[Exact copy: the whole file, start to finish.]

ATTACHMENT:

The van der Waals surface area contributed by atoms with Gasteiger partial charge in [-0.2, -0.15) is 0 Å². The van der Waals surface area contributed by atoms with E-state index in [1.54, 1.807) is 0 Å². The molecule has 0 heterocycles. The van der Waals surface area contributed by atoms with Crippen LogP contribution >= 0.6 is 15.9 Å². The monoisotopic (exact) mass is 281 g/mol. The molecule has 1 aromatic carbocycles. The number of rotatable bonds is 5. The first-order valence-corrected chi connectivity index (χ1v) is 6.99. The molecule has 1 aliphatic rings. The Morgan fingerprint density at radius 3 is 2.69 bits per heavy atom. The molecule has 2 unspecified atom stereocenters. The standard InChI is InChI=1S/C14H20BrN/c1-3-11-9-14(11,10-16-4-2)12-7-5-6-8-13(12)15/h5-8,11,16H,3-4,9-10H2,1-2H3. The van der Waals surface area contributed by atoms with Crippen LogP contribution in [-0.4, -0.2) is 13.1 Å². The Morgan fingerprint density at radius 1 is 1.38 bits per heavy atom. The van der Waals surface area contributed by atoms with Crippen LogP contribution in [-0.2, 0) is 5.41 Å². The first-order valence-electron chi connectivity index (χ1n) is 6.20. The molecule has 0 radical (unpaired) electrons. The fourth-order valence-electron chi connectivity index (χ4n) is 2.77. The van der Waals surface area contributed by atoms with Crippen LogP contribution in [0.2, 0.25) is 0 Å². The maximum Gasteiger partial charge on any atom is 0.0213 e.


The van der Waals surface area contributed by atoms with Gasteiger partial charge in [-0.2, -0.15) is 0 Å². The van der Waals surface area contributed by atoms with E-state index in [1.54, 1.807) is 0 Å². The molecule has 0 heterocycles. The van der Waals surface area contributed by atoms with Crippen LogP contribution >= 0.6 is 15.9 Å². The monoisotopic (exact) mass is 281 g/mol. The molecule has 1 aromatic carbocycles. The number of rotatable bonds is 5. The first-order valence-corrected chi connectivity index (χ1v) is 6.99. The molecule has 1 aliphatic rings. The Morgan fingerprint density at radius 3 is 2.69 bits per heavy atom. The molecule has 2 unspecified atom stereocenters. The standard InChI is InChI=1S/C14H20BrN/c1-3-11-9-14(11,10-16-4-2)12-7-5-6-8-13(12)15/h5-8,11,16H,3-4,9-10H2,1-2H3. The van der Waals surface area contributed by atoms with Crippen LogP contribution in [-0.4, -0.2) is 13.1 Å². The Morgan fingerprint density at radius 1 is 1.38 bits per heavy atom. The van der Waals surface area contributed by atoms with Crippen LogP contribution in [-0.2, 0) is 5.41 Å². The first-order valence-electron chi connectivity index (χ1n) is 6.20. The molecule has 0 radical (unpaired) electrons. The fourth-order valence-electron chi connectivity index (χ4n) is 2.77. The van der Waals surface area contributed by atoms with Crippen LogP contribution in [0.2, 0.25) is 0 Å². The maximum Gasteiger partial charge on any atom is 0.0213 e.